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Here's an idea - Lower fees for Top Rated Freelancers and clients!! Come on!

Upwork couldn't thrive without the top rated freelancers and clients, but why am I working so hard to have 20 dollars taken out of everything I earn?! Where is that money going?! To support the site for the people who make it iffy? PLEASE consider a significant discount in service fees for top rated freelancers - then maybe more people will be motivated to improve work ethic and clean up the site! Because this is starting to raise my blood pressure. Every time I think I can count on a certain amount of money, the number is significantly lower when I withdraw it. If it was going to taxes, I wouldn't mind, but it's not! It isn't fair!

 

I say give the hardest workers something for their efforts and sticking with this site for so long.

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I agree. It's not a business mindset to look at it as "what client's charge." You are the freelancer doing the work and it's what you charge. The budget is what the client has listed as what they are looking to pay, but this doesn't really mean much in many cases. Kissing butt is the last thing you want to do because you look desperate and willing to work for pennies. This is not a successful business practice. It's one thing to give bulk discounts, but client's don't respect someone who kisses butt. I have many long term clients that pay my rate consistently and there have been times when I've had to raise my rates. It's just part of business and serious clients understand that. Kissing butt equals getting taken advantage of. Always try to provide good customer service, but if a client doesn't respect your standard rates and policies, then this typically spills over into other areas of the working relationship.

 

You set your standard rate on what you feel is fair to you, so it's important to stick to it. Sometimes you just have to say no. I have minimum that I work for and I don't waste time or money (connects) on projects that don't meet that minimum or if the client's budget is not there. I go as far as to dig through their history to see if they pay remotely close to my rates and the feedback other freelancer's have left for them. 

 

Honestly, there needs to be more information to help freelancers in the bidding process. We just now have features showing us if they are previous clients. How many projects do we bid on over and over because the budget is there and everything looks good, but they either haven't awarded preivous jobs or for whatever reason they haven't selected your bid. That's where we are really wasting money and time, as far as connects go. It's not hard to show freelancers if they've bid on a particular client in the past. That's a feature that Elance had and I used it all the time. If I had bid on a client more than twice, I wouldn't waste anymore bids on them. We should be entitled to that information considering it's $2 a bid. 

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48 REPLIES 48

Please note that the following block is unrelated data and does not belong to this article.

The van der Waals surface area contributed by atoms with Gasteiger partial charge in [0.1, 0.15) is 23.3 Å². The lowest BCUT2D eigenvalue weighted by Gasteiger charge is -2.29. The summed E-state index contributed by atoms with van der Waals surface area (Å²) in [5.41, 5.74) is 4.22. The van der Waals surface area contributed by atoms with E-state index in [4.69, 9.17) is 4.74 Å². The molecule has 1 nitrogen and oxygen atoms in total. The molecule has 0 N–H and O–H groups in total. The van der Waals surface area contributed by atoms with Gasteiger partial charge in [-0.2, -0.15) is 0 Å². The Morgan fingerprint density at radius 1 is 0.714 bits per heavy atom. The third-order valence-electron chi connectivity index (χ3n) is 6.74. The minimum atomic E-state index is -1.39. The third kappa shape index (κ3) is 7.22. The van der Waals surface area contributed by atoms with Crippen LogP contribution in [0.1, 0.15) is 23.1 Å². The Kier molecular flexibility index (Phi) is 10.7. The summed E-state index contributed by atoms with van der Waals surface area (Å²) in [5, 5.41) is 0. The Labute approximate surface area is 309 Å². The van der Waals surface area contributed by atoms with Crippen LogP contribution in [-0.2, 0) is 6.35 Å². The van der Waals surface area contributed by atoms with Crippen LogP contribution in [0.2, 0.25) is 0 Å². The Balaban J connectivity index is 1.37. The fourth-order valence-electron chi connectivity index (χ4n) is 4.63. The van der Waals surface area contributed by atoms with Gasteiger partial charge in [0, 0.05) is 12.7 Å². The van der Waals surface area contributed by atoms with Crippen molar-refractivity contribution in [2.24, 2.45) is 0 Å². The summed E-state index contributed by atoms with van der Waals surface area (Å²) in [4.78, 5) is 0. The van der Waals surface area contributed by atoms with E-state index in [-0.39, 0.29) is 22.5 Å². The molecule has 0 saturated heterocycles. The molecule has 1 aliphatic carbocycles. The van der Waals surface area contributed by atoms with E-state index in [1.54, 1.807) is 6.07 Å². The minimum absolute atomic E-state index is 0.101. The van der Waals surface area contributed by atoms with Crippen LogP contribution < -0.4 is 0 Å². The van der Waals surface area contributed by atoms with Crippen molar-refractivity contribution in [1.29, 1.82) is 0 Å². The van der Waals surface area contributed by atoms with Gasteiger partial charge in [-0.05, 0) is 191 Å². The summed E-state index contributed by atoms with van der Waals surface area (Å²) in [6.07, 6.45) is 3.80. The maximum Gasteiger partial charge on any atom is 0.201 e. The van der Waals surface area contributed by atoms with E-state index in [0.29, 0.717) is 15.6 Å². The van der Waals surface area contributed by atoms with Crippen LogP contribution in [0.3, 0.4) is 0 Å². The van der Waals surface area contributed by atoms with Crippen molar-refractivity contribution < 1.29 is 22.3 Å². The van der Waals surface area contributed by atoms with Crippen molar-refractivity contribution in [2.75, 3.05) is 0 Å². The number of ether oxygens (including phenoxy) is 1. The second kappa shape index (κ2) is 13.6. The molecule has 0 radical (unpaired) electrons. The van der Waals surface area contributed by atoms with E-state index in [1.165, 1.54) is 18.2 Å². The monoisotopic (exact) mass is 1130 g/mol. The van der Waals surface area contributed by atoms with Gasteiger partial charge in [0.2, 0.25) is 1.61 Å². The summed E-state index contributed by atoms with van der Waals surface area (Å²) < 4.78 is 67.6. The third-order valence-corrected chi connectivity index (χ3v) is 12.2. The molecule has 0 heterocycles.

Ela and Jennifer, 

 

I have posted this information before and I am going to copy it here because it applies:

 

Things you can do:

 

- You can subcontract as long as you don't mislead your clients about what you are doing.  So, you could definitely charge more per hour and say that that includes editing, if you then pay an editor yourself. 

 

- You could charge a fixed price and use some of the money to engage an editor.

 

- You can start an agency and be able to give you clients the full service they are asking for.

 

- The client could give you hiring manager permissions if they want you to recruit editors for them to hire (this is more of a long-term solution)

 

Thing you can't do:

 

- You can't charge your own hourly rate by billing hours for the work of someone else on your account as that would mislead the client as to who was doing the work.

 

You can also check article 8.2 of the User Agreement for more information.

~ Valeria
Upwork

Thanks Valeria,

 

But what if the subcontracted service isn't a "side-service" such as editing, but, indeed, the core service the client is after?

 

Let's say, my mother is a native Greek speaker, and I apply and get awarded a job for a German-Greek translation. Is that OK? I tell the client that my mum will conduct the translation (and there is no way I can guarantee the quality as I don't speak Greek.)

 

The same may apply if a farmer gets a translator or writer to translate/write about a topic they know nothing about.

 

Is that OK?


@Valerie M wrote:

I have a business and was instructed by UpWork to set up as an invidual because of my business model. New clients have always been about 40-60% of my business. Since switching from Elance to UpWork, new clients have been making up more around 5%. The sliding fee is one of many factors contributing to this decline. If you review my 10 years of history, you would see that around 50% of those jobs were new clients on a monthly basis on Elance.